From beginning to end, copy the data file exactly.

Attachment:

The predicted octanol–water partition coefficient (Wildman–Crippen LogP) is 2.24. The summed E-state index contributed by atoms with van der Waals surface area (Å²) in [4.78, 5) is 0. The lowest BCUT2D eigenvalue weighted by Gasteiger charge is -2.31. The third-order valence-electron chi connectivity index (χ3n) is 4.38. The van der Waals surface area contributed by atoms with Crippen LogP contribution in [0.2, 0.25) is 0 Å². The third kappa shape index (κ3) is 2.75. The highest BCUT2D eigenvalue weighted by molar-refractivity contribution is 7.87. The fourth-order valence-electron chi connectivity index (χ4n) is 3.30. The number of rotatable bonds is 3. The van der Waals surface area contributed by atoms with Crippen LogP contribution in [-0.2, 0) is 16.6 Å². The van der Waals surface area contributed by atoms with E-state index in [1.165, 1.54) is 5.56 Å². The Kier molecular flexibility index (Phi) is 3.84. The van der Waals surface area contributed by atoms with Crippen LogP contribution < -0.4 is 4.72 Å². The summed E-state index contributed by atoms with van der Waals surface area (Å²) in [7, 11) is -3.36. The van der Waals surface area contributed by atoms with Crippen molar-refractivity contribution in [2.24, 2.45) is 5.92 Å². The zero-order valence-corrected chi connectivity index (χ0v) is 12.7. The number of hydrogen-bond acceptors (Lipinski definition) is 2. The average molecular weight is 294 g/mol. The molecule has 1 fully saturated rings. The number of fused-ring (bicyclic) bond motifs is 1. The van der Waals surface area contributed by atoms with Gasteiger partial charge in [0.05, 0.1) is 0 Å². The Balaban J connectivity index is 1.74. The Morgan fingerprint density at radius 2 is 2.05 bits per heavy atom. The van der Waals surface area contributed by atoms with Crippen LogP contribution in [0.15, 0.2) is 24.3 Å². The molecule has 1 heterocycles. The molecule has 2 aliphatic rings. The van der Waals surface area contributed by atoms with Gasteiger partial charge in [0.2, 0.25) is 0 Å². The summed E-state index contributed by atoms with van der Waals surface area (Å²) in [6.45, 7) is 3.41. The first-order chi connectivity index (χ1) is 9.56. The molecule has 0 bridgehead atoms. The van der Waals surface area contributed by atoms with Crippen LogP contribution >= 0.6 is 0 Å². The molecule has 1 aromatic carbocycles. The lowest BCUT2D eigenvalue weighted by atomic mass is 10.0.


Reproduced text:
The predicted octanol–water partition coefficient (Wildman–Crippen LogP) is 2.24. The summed E-state index contributed by atoms with van der Waals surface area (Å²) in [4.78, 5) is 0. The lowest BCUT2D eigenvalue weighted by Gasteiger charge is -2.31. The third-order valence-electron chi connectivity index (χ3n) is 4.38. The van der Waals surface area contributed by atoms with Crippen LogP contribution in [0.2, 0.25) is 0 Å². The third kappa shape index (κ3) is 2.75. The highest BCUT2D eigenvalue weighted by molar-refractivity contribution is 7.87. The fourth-order valence-electron chi connectivity index (χ4n) is 3.30. The number of rotatable bonds is 3. The van der Waals surface area contributed by atoms with Crippen LogP contribution in [-0.2, 0) is 16.6 Å². The van der Waals surface area contributed by atoms with E-state index in [1.165, 1.54) is 5.56 Å². The Kier molecular flexibility index (Phi) is 3.84. The van der Waals surface area contributed by atoms with Crippen LogP contribution < -0.4 is 4.72 Å². The summed E-state index contributed by atoms with van der Waals surface area (Å²) in [7, 11) is -3.36. The van der Waals surface area contributed by atoms with Crippen molar-refractivity contribution in [2.24, 2.45) is 5.92 Å². The zero-order valence-corrected chi connectivity index (χ0v) is 12.7. The number of hydrogen-bond acceptors (Lipinski definition) is 2. The average molecular weight is 294 g/mol. The molecule has 1 fully saturated rings. The number of fused-ring (bicyclic) bond motifs is 1. The van der Waals surface area contributed by atoms with Gasteiger partial charge in [0.05, 0.1) is 0 Å². The Balaban J connectivity index is 1.74. The Morgan fingerprint density at radius 2 is 2.05 bits per heavy atom. The van der Waals surface area contributed by atoms with Crippen LogP contribution in [0.15, 0.2) is 24.3 Å². The molecule has 1 heterocycles. The molecule has 2 aliphatic rings. The van der Waals surface area contributed by atoms with Gasteiger partial charge in [0.2, 0.25) is 0 Å². The summed E-state index contributed by atoms with van der Waals surface area (Å²) in [6.45, 7) is 3.41. The first-order chi connectivity index (χ1) is 9.56. The molecule has 0 bridgehead atoms. The van der Waals surface area contributed by atoms with Crippen LogP contribution >= 0.6 is 0 Å². The molecule has 1 aromatic carbocycles. The lowest BCUT2D eigenvalue weighted by atomic mass is 10.0.